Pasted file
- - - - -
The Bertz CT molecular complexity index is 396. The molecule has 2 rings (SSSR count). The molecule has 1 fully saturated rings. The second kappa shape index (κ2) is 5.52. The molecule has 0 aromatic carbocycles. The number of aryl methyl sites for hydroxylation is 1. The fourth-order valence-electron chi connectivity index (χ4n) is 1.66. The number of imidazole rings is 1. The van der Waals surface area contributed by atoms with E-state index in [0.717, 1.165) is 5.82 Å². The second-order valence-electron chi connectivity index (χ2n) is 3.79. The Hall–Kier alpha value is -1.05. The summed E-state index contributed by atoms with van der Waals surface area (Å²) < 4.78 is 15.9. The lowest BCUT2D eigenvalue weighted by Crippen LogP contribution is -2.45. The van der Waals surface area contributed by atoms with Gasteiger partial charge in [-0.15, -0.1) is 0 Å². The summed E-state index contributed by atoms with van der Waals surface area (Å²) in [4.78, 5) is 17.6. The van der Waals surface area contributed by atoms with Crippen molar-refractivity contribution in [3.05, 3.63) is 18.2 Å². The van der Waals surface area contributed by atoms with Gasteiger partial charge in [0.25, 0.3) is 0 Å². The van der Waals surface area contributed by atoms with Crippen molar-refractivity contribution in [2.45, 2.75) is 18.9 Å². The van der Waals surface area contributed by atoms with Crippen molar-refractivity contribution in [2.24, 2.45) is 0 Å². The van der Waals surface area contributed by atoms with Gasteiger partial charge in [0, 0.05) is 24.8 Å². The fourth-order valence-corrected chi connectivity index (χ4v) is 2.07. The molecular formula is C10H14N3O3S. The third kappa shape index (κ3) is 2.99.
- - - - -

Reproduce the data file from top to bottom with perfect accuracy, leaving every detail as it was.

The Bertz CT molecular complexity index is 396. The molecule has 2 rings (SSSR count). The molecule has 1 fully saturated rings. The second kappa shape index (κ2) is 5.52. The molecule has 0 aromatic carbocycles. The number of aryl methyl sites for hydroxylation is 1. The fourth-order valence-electron chi connectivity index (χ4n) is 1.66. The number of imidazole rings is 1. The van der Waals surface area contributed by atoms with E-state index in [0.717, 1.165) is 5.82 Å². The second-order valence-electron chi connectivity index (χ2n) is 3.79. The Hall–Kier alpha value is -1.05. The summed E-state index contributed by atoms with van der Waals surface area (Å²) < 4.78 is 15.9. The lowest BCUT2D eigenvalue weighted by Crippen LogP contribution is -2.45. The van der Waals surface area contributed by atoms with Gasteiger partial charge in [-0.15, -0.1) is 0 Å². The summed E-state index contributed by atoms with van der Waals surface area (Å²) in [4.78, 5) is 17.6. The van der Waals surface area contributed by atoms with Crippen molar-refractivity contribution in [3.05, 3.63) is 18.2 Å². The van der Waals surface area contributed by atoms with Gasteiger partial charge in [0.25, 0.3) is 0 Å². The van der Waals surface area contributed by atoms with Crippen molar-refractivity contribution in [2.45, 2.75) is 18.9 Å². The van der Waals surface area contributed by atoms with Crippen molar-refractivity contribution in [2.24, 2.45) is 0 Å². The van der Waals surface area contributed by atoms with Gasteiger partial charge in [0, 0.05) is 24.8 Å². The fourth-order valence-corrected chi connectivity index (χ4v) is 2.07. The molecular formula is C10H14N3O3S. The third kappa shape index (κ3) is 2.99.